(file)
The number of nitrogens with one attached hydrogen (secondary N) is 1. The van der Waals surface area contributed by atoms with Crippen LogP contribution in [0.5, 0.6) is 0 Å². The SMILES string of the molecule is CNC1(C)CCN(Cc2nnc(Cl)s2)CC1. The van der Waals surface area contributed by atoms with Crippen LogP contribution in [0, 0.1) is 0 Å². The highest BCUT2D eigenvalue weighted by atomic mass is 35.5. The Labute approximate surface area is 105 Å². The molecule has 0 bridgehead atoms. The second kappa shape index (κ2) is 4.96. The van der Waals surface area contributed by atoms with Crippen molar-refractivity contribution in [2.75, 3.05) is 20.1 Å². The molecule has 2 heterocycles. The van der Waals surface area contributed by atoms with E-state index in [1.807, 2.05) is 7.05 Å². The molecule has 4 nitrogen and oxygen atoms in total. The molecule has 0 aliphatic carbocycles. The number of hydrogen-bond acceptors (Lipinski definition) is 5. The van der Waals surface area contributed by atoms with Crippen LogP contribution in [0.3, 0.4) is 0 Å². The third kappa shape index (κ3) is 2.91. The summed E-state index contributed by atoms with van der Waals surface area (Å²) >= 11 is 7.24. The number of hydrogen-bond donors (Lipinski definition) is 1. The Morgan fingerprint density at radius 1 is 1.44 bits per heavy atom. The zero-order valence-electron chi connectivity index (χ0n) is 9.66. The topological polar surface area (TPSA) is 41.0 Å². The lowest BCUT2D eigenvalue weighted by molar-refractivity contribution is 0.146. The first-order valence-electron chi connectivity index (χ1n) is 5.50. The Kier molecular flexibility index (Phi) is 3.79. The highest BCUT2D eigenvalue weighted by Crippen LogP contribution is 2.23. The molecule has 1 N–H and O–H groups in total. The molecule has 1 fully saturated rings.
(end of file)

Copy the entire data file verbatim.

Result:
The number of nitrogens with one attached hydrogen (secondary N) is 1. The van der Waals surface area contributed by atoms with Crippen LogP contribution in [0.5, 0.6) is 0 Å². The SMILES string of the molecule is CNC1(C)CCN(Cc2nnc(Cl)s2)CC1. The van der Waals surface area contributed by atoms with Crippen LogP contribution in [0, 0.1) is 0 Å². The highest BCUT2D eigenvalue weighted by atomic mass is 35.5. The Labute approximate surface area is 105 Å². The molecule has 0 bridgehead atoms. The second kappa shape index (κ2) is 4.96. The van der Waals surface area contributed by atoms with Crippen molar-refractivity contribution in [2.75, 3.05) is 20.1 Å². The molecule has 2 heterocycles. The van der Waals surface area contributed by atoms with E-state index in [1.807, 2.05) is 7.05 Å². The molecule has 4 nitrogen and oxygen atoms in total. The molecule has 0 aliphatic carbocycles. The number of hydrogen-bond acceptors (Lipinski definition) is 5. The van der Waals surface area contributed by atoms with Crippen LogP contribution in [0.3, 0.4) is 0 Å². The third kappa shape index (κ3) is 2.91. The summed E-state index contributed by atoms with van der Waals surface area (Å²) >= 11 is 7.24. The number of hydrogen-bond donors (Lipinski definition) is 1. The Morgan fingerprint density at radius 1 is 1.44 bits per heavy atom. The zero-order valence-electron chi connectivity index (χ0n) is 9.66. The topological polar surface area (TPSA) is 41.0 Å². The lowest BCUT2D eigenvalue weighted by molar-refractivity contribution is 0.146. The first-order valence-electron chi connectivity index (χ1n) is 5.50. The Kier molecular flexibility index (Phi) is 3.79. The highest BCUT2D eigenvalue weighted by Crippen LogP contribution is 2.23. The molecule has 1 N–H and O–H groups in total. The molecule has 1 fully saturated rings.